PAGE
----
…and goes on to talk about how advantageous it is to be able to continue playing the victim, but if people started to realize it was a global problem, foreign governments might start demanding the same things of the US (detention, rendition, extradition.)

      It’s not surprising that they’re warning about the possibility of the playing field being leveled, but the rest of the world does find it rather distasteful the way the US likes to demand things of other nations it doesn’t want to give itself.

  16. Roger Wilco says:

    Red Cell – putting the “intelligence” back in CIA one leaked document at a time.

  17. Anonymous says:

    I don’t get it. We’re going to complain about the CIA being self aware now?

  18. VICTOR JIMENEZ says:

    When I readed the document I was like “No shit Sherlock! CIA has discover the wheel!”

    Certainly putting the Intelligence back into the CIA acronym.

  19. Anonymous says:

    I’m just speculating, but perhaps the content isn’t the purpose. Maybe some leaks are leaks, and others are signals

  20. Anonymous says:

    @Junior: the first line of the memo reads “Contrary to common belief, the American export of terrorism or terrorists is not a recent phenomenon, nor has it been associated only with Islamic radicals or people of Middle Eastern, African or South Asian ethnic origin.”

    The memo goes on to immediately cite several examples of American-based support of terrorists. While not directly addressing the issue of US-sponsored terrorists/”freedom fighters” or oppressive regimes, it’s obviously a very short leap to that conclusion, and seems pretty clear the author intended the reader to make that connection themselves. He/She/They could have made that explicit in the memo, but I’m guessing they probably would like to keep their job(s).

  21. 0x90 says:

    This is old news. Did Julian think that this document would make the CIA look bad? If anything, it makes the U.S.A. look stronger and self aware.

    • Anonymous says:

      I don’t think Julian really cares about that angle – the document makes interesting reading and is classified (for no justifiable reason that I can discern).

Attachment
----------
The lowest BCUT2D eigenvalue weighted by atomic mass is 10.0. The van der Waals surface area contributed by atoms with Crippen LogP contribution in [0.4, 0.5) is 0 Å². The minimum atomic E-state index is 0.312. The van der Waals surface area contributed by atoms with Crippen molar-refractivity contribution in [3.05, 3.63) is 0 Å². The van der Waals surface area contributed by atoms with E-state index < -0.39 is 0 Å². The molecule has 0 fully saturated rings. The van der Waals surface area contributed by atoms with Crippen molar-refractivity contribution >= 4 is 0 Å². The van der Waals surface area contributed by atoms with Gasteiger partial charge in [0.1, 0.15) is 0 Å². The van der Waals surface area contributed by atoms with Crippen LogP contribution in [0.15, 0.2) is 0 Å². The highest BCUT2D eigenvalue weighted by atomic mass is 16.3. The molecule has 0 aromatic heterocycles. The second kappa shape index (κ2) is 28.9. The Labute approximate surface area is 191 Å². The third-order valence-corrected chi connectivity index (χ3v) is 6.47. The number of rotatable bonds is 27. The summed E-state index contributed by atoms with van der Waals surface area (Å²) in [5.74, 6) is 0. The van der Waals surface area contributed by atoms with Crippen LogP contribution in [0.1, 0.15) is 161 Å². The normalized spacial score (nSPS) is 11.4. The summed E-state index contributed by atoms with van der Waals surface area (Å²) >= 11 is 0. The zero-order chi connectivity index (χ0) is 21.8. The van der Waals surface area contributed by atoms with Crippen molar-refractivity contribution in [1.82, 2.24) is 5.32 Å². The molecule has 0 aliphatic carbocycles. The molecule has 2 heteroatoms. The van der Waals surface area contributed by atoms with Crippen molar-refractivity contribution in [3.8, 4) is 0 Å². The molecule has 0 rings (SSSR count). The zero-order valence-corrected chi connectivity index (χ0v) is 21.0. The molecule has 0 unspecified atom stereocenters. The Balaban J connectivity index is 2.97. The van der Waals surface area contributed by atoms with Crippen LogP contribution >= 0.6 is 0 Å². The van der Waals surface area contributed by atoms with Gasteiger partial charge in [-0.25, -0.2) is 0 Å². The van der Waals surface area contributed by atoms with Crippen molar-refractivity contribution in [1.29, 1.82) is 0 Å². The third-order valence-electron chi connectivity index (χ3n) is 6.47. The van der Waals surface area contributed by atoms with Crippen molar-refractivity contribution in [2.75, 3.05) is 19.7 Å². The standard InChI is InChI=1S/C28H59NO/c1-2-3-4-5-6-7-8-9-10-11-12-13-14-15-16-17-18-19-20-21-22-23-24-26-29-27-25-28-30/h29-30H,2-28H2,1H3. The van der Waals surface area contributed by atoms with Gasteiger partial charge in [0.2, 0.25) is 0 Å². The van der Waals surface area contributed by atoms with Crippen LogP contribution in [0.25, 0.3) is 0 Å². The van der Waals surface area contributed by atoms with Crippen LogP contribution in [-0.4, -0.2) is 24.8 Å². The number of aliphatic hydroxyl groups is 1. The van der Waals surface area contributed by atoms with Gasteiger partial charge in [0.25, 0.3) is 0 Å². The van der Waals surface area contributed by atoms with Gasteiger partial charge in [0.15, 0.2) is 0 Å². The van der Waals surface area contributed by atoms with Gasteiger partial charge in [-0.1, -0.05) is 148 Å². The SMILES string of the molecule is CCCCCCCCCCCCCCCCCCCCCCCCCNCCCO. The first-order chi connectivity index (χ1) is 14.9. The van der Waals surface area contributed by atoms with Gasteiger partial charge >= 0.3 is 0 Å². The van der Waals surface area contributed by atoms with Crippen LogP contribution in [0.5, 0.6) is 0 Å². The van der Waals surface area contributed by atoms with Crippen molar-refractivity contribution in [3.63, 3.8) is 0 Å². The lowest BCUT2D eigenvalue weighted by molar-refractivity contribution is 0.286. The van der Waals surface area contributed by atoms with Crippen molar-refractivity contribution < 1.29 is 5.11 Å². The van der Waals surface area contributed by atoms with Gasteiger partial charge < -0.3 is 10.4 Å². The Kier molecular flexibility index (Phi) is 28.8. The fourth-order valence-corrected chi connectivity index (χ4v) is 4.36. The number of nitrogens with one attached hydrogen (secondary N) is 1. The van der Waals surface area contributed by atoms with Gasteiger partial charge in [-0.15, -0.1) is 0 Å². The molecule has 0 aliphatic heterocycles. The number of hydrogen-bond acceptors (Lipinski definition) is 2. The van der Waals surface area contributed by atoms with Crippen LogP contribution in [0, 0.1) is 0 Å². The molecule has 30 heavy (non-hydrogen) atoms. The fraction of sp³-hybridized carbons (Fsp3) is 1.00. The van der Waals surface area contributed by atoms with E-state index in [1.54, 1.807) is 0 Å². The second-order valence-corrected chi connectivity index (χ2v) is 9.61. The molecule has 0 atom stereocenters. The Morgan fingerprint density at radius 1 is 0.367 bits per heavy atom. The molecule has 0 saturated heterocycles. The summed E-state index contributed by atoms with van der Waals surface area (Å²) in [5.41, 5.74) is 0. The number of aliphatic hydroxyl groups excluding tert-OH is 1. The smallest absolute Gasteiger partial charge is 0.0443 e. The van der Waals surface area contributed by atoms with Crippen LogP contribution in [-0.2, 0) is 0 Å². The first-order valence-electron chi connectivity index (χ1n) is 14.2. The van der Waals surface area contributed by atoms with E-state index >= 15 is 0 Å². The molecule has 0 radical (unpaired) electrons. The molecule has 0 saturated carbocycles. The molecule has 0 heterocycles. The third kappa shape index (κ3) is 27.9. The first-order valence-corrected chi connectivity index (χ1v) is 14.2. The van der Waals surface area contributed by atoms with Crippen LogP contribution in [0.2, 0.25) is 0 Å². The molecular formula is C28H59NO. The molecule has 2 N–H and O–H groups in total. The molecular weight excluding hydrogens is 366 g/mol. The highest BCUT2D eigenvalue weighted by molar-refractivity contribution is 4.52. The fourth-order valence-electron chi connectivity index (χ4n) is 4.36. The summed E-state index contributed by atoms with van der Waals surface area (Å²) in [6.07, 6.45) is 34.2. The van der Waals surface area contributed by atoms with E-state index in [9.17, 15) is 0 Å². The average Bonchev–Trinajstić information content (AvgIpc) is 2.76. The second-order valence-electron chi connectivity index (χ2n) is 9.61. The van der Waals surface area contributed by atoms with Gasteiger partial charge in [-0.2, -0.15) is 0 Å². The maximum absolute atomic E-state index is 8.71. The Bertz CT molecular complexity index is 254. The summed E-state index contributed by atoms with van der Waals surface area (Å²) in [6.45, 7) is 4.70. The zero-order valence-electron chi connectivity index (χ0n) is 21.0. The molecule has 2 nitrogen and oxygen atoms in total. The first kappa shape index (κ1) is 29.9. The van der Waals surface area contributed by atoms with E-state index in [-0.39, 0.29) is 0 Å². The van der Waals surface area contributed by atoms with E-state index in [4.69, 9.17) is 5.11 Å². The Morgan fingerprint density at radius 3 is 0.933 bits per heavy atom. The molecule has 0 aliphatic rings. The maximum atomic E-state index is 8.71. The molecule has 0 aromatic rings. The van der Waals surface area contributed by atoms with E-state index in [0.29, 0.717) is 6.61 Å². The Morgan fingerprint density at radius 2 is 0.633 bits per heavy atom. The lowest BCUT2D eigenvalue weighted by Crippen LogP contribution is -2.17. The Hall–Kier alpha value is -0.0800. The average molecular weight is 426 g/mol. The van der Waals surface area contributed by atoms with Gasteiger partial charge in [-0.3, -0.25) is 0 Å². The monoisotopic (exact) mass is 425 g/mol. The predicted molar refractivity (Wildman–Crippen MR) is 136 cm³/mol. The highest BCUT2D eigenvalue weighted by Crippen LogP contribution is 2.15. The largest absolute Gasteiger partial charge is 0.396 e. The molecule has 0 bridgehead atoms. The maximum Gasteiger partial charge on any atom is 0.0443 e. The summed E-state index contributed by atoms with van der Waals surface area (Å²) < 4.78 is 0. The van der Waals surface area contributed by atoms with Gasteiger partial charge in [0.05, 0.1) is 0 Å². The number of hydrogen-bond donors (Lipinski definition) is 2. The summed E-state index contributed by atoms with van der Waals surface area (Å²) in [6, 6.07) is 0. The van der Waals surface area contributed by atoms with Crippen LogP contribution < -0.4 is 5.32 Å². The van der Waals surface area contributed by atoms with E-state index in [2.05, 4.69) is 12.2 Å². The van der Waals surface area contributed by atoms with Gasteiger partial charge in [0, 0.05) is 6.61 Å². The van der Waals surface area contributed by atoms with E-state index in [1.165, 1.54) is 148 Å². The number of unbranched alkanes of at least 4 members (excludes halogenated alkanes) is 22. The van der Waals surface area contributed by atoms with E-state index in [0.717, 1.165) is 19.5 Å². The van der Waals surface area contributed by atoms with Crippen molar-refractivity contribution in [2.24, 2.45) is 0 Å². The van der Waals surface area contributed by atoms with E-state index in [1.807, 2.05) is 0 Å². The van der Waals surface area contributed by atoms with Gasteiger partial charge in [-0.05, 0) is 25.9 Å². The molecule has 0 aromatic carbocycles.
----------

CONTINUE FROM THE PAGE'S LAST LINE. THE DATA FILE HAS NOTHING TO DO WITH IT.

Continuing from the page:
For the latter reason alone it should be leaked. If you look at WikiLeaks’ short history it’s basically a whole load of documents like this, they’re not interesting on their own – but fascinating when the picture begins to come together.

    • Anonymous says:

      Why so cynical? Wikileaks’ policy isn’t to just stir shit up, it’s to encourage (/force) openness. Maybe the attempts to vilify Assange and co. are working if people automatically assume Wikileaks is on a “destroy the establishment” mission.

  22. Anonymous says:

    I have the original download of this memo when wikileaks first brought these documents about so for the lucky people who do have the full memo and document downloads then and only then will you understand how deep the information is and as far as it goes the USA is keeping vast information far more than we will ever know under raps and hidden from public eyes and what i can tell you is that they are secretly funding organisations to intercept and create red cells for own purposes in reaching own selfish goals and completely no consideration for well being of there own let alone the rest of the world civilisation. Thank you….people really need to open there minds….no wonder education fees will go up we have been getting too smart for some lol hint

  23. Yamara says:

    Shorter CIA: What if someone notices all that stuff we do?